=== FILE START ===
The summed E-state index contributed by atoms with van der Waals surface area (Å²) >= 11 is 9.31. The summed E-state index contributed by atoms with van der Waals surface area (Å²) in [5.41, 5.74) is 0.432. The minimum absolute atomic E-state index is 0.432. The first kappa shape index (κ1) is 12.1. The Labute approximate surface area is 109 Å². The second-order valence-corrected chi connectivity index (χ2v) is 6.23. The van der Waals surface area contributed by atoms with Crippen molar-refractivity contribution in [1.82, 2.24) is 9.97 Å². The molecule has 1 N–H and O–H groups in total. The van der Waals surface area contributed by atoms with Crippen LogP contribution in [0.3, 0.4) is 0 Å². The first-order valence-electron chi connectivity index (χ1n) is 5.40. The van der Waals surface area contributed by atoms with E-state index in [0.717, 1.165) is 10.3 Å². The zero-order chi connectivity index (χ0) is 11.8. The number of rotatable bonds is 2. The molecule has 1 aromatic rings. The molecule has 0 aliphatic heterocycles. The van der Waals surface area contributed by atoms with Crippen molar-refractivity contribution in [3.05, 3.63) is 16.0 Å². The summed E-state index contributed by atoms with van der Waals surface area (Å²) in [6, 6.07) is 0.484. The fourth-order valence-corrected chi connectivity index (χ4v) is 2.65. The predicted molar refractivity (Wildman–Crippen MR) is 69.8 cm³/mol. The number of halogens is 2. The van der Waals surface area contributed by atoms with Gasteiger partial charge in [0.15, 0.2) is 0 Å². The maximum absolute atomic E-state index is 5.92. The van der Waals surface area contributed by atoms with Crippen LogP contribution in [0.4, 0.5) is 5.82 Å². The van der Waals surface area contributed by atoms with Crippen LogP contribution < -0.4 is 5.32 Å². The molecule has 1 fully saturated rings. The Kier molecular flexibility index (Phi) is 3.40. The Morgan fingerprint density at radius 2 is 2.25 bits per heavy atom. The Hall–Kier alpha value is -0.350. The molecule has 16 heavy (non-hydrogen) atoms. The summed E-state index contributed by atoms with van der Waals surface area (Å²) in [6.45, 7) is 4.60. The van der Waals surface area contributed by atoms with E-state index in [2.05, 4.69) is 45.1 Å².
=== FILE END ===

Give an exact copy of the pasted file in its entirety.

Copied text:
The summed E-state index contributed by atoms with van der Waals surface area (Å²) >= 11 is 9.31. The summed E-state index contributed by atoms with van der Waals surface area (Å²) in [5.41, 5.74) is 0.432. The minimum absolute atomic E-state index is 0.432. The first kappa shape index (κ1) is 12.1. The Labute approximate surface area is 109 Å². The second-order valence-corrected chi connectivity index (χ2v) is 6.23. The van der Waals surface area contributed by atoms with Crippen molar-refractivity contribution in [1.82, 2.24) is 9.97 Å². The molecule has 1 N–H and O–H groups in total. The van der Waals surface area contributed by atoms with Crippen LogP contribution in [0.3, 0.4) is 0 Å². The first-order valence-electron chi connectivity index (χ1n) is 5.40. The van der Waals surface area contributed by atoms with E-state index in [0.717, 1.165) is 10.3 Å². The zero-order chi connectivity index (χ0) is 11.8. The number of rotatable bonds is 2. The molecule has 1 aromatic rings. The molecule has 0 aliphatic heterocycles. The van der Waals surface area contributed by atoms with Crippen molar-refractivity contribution in [3.05, 3.63) is 16.0 Å². The summed E-state index contributed by atoms with van der Waals surface area (Å²) in [6, 6.07) is 0.484. The fourth-order valence-corrected chi connectivity index (χ4v) is 2.65. The predicted molar refractivity (Wildman–Crippen MR) is 69.8 cm³/mol. The number of halogens is 2. The van der Waals surface area contributed by atoms with Gasteiger partial charge in [0.15, 0.2) is 0 Å². The maximum absolute atomic E-state index is 5.92. The van der Waals surface area contributed by atoms with Crippen LogP contribution in [0.4, 0.5) is 5.82 Å². The van der Waals surface area contributed by atoms with Crippen LogP contribution < -0.4 is 5.32 Å². The molecule has 1 fully saturated rings. The Kier molecular flexibility index (Phi) is 3.40. The Morgan fingerprint density at radius 2 is 2.25 bits per heavy atom. The Hall–Kier alpha value is -0.350. The molecule has 16 heavy (non-hydrogen) atoms. The summed E-state index contributed by atoms with van der Waals surface area (Å²) in [6.45, 7) is 4.60. The van der Waals surface area contributed by atoms with E-state index in [2.05, 4.69) is 45.1 Å².